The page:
Speeches by Richard W. Fisher
San Antonio, Texas | July 29, 2010

(With Reference to Lucky Puppies, Pepper...and Salt, Lawrence Summers and Thomas Jefferson)
Remarks before the Greater San Antonio Chamber of Commerce

 

Jim Goudge has been of enormous help to the Dallas Fed over the years, serving first as a member of the board of our San Antonio Branch and more recently as a member of the Federal Advisory Council, a body that consists of a banker from each of the 12 Federal Reserve Districts and advises the Federal Reserve Board about banking conditions nationwide. Before I get started, I want to thank you, Jim, for your devoted service to our nation’s central bank. And I thank you for that kind introduction.

Jim asked me here today to provide some comments on the current economic situation. That is no simple task. My undergraduate economics professor John Kenneth Galbraith used to say that “the only function of economic forecasting is to make astrology look respectable.” Economic prognostications need to be taken with a grain of salt, even when delivered by Federal Reserve officials, for they are seldom accurate and are subject to constant revisions. But this much I know: Economic growth is no longer being aided by the inventory correction that propelled the economy in the fourth quarter of last year and the first quarter of this year. And software and equipment purchases are closer to catching up with demand. Against this background, recent relatively weak data indicating slower manufacturing growth, a dyspeptic housing sector and continuing consumer anxiety point to a slightly weaker national outlook, with growth from the first quarter onward likely to fall below 3 percent for a prolonged period.

Recent data from the Eleventh District are also a mixed bag. Year-to-date through June, our fellow Texans have accounted for over 18 percent of the nation’s overall private-sector job creation and about 44 percent of jobs created in the goods-producing sector. So we have been lucky puppies. While commercial real estate and recent readings from the Dallas Fed’s Texas Manufacturing Outlook Survey (which was released on Monday) are weak, exports have been on an upward trend, and we’ve seen positive employment growth, especially in the energy, construction and—despite a significant drop in consumer confidence for the month of June—retail sectors. Job growth in Texas for 2010 is forecasted between 2.5 and 3 percent, which implies around 250,000 to 300,000 new jobs.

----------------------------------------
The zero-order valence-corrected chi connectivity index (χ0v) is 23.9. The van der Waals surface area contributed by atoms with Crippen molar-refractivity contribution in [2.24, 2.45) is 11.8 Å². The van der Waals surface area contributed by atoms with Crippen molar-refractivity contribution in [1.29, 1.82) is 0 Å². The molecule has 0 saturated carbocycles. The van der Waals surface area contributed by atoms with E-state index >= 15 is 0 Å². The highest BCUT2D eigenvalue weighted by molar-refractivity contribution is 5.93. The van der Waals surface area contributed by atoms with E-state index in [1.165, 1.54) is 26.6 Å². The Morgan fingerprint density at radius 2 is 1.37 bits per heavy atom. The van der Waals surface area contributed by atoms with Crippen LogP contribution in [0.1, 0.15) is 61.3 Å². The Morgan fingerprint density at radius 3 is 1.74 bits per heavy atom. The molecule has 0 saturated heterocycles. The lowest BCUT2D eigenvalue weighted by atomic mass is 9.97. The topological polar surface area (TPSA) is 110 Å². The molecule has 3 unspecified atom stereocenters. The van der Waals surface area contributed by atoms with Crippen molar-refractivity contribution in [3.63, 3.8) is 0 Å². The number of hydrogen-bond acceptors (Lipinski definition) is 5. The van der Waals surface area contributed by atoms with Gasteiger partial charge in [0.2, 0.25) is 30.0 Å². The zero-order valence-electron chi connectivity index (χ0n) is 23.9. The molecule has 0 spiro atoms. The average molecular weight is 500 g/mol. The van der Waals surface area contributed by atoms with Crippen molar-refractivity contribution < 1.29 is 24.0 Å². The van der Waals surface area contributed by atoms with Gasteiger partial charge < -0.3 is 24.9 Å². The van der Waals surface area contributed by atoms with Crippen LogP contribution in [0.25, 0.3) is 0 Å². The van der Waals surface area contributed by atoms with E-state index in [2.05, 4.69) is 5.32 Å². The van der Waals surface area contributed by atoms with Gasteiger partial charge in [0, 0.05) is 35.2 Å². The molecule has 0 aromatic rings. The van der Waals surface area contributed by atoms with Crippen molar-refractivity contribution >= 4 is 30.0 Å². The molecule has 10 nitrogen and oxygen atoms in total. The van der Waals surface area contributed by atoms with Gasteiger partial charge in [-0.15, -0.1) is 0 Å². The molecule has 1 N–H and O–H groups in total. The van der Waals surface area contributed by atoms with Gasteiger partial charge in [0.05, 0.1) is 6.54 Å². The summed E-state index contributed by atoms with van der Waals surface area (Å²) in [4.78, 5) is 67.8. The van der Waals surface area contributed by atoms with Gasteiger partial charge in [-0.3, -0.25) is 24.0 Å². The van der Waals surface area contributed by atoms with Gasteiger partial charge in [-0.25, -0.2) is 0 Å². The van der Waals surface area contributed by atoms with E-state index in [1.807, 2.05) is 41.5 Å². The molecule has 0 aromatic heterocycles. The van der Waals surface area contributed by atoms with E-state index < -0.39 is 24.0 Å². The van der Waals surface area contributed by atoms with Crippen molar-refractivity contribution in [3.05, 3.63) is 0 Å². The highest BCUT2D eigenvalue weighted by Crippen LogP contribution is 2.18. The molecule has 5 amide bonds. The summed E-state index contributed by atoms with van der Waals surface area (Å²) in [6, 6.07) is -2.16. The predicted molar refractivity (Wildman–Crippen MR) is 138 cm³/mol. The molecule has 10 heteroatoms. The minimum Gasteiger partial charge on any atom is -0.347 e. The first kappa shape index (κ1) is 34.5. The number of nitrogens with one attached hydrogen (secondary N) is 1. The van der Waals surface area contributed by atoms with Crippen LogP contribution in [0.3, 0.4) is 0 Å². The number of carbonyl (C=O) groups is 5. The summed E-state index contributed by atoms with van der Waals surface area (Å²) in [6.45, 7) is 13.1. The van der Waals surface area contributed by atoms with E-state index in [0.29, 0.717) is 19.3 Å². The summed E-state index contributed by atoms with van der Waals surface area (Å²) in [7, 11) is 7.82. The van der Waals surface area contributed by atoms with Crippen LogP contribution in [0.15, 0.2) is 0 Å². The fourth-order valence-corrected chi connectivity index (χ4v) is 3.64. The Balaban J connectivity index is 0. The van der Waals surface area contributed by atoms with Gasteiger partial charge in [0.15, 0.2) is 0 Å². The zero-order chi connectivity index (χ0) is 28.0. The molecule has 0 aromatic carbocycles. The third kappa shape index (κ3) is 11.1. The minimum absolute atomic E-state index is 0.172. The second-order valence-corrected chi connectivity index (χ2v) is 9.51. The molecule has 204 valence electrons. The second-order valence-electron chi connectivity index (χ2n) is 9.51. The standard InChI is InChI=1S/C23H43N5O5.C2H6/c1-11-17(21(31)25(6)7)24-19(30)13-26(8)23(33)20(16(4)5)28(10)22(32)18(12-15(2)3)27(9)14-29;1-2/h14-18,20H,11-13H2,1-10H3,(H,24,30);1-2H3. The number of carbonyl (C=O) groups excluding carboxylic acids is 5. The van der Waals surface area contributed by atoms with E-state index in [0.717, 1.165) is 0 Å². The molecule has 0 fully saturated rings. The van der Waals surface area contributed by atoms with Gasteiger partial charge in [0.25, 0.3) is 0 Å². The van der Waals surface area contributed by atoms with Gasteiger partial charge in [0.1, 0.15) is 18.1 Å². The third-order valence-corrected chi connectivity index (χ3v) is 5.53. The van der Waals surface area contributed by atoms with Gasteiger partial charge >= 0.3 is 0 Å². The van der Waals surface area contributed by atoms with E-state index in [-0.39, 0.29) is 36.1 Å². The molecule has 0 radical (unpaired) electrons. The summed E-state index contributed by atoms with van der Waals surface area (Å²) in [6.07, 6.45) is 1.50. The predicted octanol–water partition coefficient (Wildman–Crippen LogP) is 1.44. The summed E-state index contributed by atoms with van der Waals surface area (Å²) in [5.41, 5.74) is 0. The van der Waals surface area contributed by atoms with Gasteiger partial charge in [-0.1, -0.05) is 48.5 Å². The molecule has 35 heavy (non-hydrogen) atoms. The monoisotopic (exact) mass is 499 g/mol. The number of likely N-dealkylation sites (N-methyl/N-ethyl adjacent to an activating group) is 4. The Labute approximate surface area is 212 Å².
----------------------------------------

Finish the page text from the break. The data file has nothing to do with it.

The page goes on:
At both the national and regional levels, despite a series of hiccups and roadblocks, we continue our slow slog out of what proved to be a most hellish downturn in 2008 and 2009. I expect the economic expansion to continue, buoyed by slow and admittedly bumpy improvements in the labor market, increases in business and household spending, and resilience in entrepreneurial hot spots like Texas. But, on net, I fear the nation’s economy will be sailing forward at suboptimal speed, despite the fact that the cost of borrowing is low, equity markets have shown resilience and liquidity is plentiful on corporate balance sheets and in the form of excess reserves in the banking system.

For some time now in internal discussions with my colleagues at the Fed, I have ascribed the economy’s slow growth pathology to what I call “random refereeing”—the current predilection of government to rewrite the rules in the middle of the game of recovery. Businesses and consumers are being confronted with so many potential changes in the taxes and regulations that govern their behavior that they are uncertain about how to proceed downfield. Awaiting clearer signals from the referees that are the nation’s fiscal authorities and regulators, they have gone into a defensive crouch.

In the past few weeks, the popular press has expounded upon this theme. Articles about the price of uncertainty have come from seemingly all corners, with everyone from Mort Zuckerman in the Financial Times to Fareed Zakaria in the Washington Post to David Leonhardt in the New York Times complaining about how uncertainty perpetrated by fiscal and regulatory authorities is undermining economic expansion.[1] Writing in the Wall Street Journal about the banking industry’s concerns with the unfinished business of the recently enacted financial regulatory reform legislation, David Reilly summed up the situation well: “Certainty … will give banks clear targets,” he said. “Not knowing [the outcome] is arguably the worst of all worlds.”[2]

This view is by no means unique to bankers. Private-sector operators—the most efficient creators of sustainable, long-term economic growth and innovation—find themselves stymied as the rules of the road remain ambiguous and the outcome or the full effect of recently enacted legislation and regulation remains unknown.

Capitalism works best when people take sensible, calculated risks in innovating and conducting normal economic activity. Uncertainty and risk are natural parts of business—capitalists handicap and deal with them every day. However, excessive uncertainty hinders one’s ability to even calculate the odds of potential outcomes—especially when that uncertainty involves irreversible decisions with long-term implications.

Operating a business under conditions of excessive uncertainty is like playing a game when you don’t know the rules. Without rules, it is impossible to develop a strategy or playbook. Business leaders are forced to call a time-out: They remove their players from the field and anxiously wait on the sidelines until they have a better idea how to play the game. Too much uncertainty can create economic stasis as more and more decisions get delayed, retarding commitments to expansion of payrolls and capital expenditures and slowing the entire economy.